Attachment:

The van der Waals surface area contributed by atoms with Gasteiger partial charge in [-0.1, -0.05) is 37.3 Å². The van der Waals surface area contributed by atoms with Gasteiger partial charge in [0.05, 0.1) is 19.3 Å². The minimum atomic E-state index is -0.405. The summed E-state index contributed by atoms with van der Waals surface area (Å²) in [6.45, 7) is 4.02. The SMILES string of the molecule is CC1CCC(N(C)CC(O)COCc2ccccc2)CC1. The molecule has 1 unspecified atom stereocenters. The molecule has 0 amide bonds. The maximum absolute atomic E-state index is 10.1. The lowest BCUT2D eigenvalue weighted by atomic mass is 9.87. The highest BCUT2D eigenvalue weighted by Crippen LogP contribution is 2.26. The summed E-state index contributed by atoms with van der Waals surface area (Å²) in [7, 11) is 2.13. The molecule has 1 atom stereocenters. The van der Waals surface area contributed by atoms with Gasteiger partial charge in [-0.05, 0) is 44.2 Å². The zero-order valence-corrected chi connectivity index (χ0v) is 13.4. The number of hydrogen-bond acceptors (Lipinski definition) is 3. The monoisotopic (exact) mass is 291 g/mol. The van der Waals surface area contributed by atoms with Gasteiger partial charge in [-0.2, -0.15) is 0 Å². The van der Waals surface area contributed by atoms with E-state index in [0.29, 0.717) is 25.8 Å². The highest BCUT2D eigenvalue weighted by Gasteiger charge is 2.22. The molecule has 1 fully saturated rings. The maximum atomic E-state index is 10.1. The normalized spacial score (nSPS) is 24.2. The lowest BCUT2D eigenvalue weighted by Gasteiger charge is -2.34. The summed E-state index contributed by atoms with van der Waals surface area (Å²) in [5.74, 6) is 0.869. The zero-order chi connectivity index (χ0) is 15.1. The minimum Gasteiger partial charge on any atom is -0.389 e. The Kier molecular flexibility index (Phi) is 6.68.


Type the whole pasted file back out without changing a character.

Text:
The van der Waals surface area contributed by atoms with Gasteiger partial charge in [-0.1, -0.05) is 37.3 Å². The van der Waals surface area contributed by atoms with Gasteiger partial charge in [0.05, 0.1) is 19.3 Å². The minimum atomic E-state index is -0.405. The summed E-state index contributed by atoms with van der Waals surface area (Å²) in [6.45, 7) is 4.02. The SMILES string of the molecule is CC1CCC(N(C)CC(O)COCc2ccccc2)CC1. The molecule has 1 unspecified atom stereocenters. The molecule has 0 amide bonds. The maximum absolute atomic E-state index is 10.1. The lowest BCUT2D eigenvalue weighted by atomic mass is 9.87. The highest BCUT2D eigenvalue weighted by Crippen LogP contribution is 2.26. The summed E-state index contributed by atoms with van der Waals surface area (Å²) in [7, 11) is 2.13. The molecule has 1 atom stereocenters. The van der Waals surface area contributed by atoms with Gasteiger partial charge in [-0.05, 0) is 44.2 Å². The zero-order valence-corrected chi connectivity index (χ0v) is 13.4. The number of hydrogen-bond acceptors (Lipinski definition) is 3. The monoisotopic (exact) mass is 291 g/mol. The van der Waals surface area contributed by atoms with Gasteiger partial charge in [-0.2, -0.15) is 0 Å². The van der Waals surface area contributed by atoms with E-state index in [0.29, 0.717) is 25.8 Å². The highest BCUT2D eigenvalue weighted by Gasteiger charge is 2.22. The molecule has 1 fully saturated rings. The maximum atomic E-state index is 10.1. The normalized spacial score (nSPS) is 24.2. The lowest BCUT2D eigenvalue weighted by Gasteiger charge is -2.34. The summed E-state index contributed by atoms with van der Waals surface area (Å²) in [5.74, 6) is 0.869. The zero-order chi connectivity index (χ0) is 15.1. The minimum Gasteiger partial charge on any atom is -0.389 e. The Kier molecular flexibility index (Phi) is 6.68.